Geauga County’s Berkshire and Ledgemont school districts are one step closer to merging. As the News Herald reports, each district’s school board voted to move forward with the beginning stages of a territory transfer process. This may give the districts potential to eventually merge with two other Northeast Ohio districts, but school officials say it’s just the first act in that process.
During the a press conference earlier this week, officials from the Youngstown NAACP chapter called for the firing of Youngstown City Schools’ top two administrators. And as the Youngstown Vindicator reports, that message was reiterated at a school board meeting on Tuesday, where chapter president George Freeman Jr. said the organization’s ready to offer some assistance to the district.
“The NAACP is part of the community at large and we want to see dramatic change,” said Freeman. “We’re willing to be part of the state superintendent’s call to action to the broad community. He says he needs our help. We’re here to offer it to the local elected officials.”
Sleeping students, “hidden rules,” and parent complaints are among the allegations against Lorain City Schools highlighted in a 50-page report from Ohio Department of Education officials, the Morning Journal News reports.
More than 75 percent of all male collegiate Division I basketball players think they’ll eventually join that National Basketball Association. Inside Higher Ed reports the numbers are high when it comes to the professional dreams of other student-athletes, too: 50 percent of football players, 60 percent of hockey players, and 45 percent of female basketball players think they’ll eventually turn pro, but only a tiny fraction ever compete in the next highest level of sports.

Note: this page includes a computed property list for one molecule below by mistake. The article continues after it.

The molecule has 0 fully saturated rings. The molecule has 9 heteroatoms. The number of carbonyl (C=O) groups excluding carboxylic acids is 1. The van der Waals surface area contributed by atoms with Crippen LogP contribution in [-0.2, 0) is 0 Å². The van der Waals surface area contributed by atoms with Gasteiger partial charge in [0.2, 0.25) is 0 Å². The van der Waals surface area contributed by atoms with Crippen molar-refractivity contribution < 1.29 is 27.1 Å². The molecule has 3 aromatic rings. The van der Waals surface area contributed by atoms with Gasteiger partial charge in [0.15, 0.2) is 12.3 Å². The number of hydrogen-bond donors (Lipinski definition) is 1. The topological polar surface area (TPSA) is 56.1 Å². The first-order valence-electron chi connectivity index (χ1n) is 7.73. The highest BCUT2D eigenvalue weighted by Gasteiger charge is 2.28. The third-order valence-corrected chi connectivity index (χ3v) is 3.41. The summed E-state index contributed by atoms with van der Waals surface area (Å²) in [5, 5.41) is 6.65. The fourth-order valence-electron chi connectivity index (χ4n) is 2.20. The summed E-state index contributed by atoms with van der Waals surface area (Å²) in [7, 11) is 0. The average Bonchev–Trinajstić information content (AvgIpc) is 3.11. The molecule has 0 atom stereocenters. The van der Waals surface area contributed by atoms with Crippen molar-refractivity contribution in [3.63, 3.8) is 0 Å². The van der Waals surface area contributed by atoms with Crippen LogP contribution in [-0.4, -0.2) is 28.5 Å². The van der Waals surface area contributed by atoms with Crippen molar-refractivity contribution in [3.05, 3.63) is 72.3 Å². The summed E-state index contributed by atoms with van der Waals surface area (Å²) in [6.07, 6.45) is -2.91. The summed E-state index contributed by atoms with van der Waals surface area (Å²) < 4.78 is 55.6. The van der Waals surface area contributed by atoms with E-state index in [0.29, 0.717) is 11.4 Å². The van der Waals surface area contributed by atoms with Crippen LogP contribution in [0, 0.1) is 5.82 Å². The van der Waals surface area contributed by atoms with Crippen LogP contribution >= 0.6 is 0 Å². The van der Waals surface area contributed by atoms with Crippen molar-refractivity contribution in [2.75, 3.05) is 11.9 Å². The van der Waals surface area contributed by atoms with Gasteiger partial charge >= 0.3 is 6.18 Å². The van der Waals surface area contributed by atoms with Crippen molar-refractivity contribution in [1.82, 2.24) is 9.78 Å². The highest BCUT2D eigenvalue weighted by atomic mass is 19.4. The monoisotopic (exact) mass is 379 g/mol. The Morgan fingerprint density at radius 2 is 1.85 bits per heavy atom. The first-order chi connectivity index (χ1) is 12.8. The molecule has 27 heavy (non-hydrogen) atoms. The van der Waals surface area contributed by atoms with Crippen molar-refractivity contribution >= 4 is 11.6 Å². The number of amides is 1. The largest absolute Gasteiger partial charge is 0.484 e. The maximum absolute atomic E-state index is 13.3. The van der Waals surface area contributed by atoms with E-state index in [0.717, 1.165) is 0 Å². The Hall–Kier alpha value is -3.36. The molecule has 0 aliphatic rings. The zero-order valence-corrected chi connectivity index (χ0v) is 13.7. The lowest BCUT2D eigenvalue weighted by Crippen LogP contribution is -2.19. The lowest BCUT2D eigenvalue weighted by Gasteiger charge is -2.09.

Screen capture of online practice question
It’s the final countdown.
In just a few weeks, Ohio’s students will take the first set of spring exams aligned to the Common Core.
While approximately 70,000 students took a statewide trial run of the exams last spring, those results didn’t actually count. The Ohio Department of Education administered that specific set of assessments as a way to test the test, shedding light on any glaring errors before the “real” tests roll out on February 16.
And this new batch looks pretty different compared to previous versions of Ohio’s standardized tests.
During a recent television appearance on Fox News, Gov. John Kasich reaffirmed his support of the Common Core. And as the Cincinnati Enquirer reports, the Republican used fairly straight language when explaining his stance on the set of math and English standards for students in grades K-12.
“And we have a problem with the education standards and our children’s ability to compete in the world,” he said. “We’re not going to turn this over to Washington or even to Columbus, our state capital. It’s local schools with local school boards and high standards. I don’t know how anybody can disagree with that unless you’re running for something.”
Only about one-third of Ohio’s 60,000 school choice vouchers are currently being used, the Cincinnati Enquirer reports. Despite the vacancies, the state’s voucher program is expected to expand.
The Columbus Dispatch reports Ohio State has shelled out roughly $900,000 in both legal bills and costs associated with investigating the band after the firing of the university’s former band director Jonathan Waters. A big chunk–more than $698,000—of that amount came from the creation of a task force charged with examining the band’s culture, the Dispatch says.
Engage the community. Focus on teachers. Give schools and students individual attention. Those nuggets of wisdom come from four school leaders who are up for the National Superintendent of the Year award from a national superintendent association. The group spoke with the Washington Post on the lessons they’ve learned over time.
Former University of Toledo president Dr. Lloyd Jacobs stepped down from his post last summer. Now, as the Toledo Blade reports, the university is searching for his full-time replacement and has narrowed the field down to three candidates.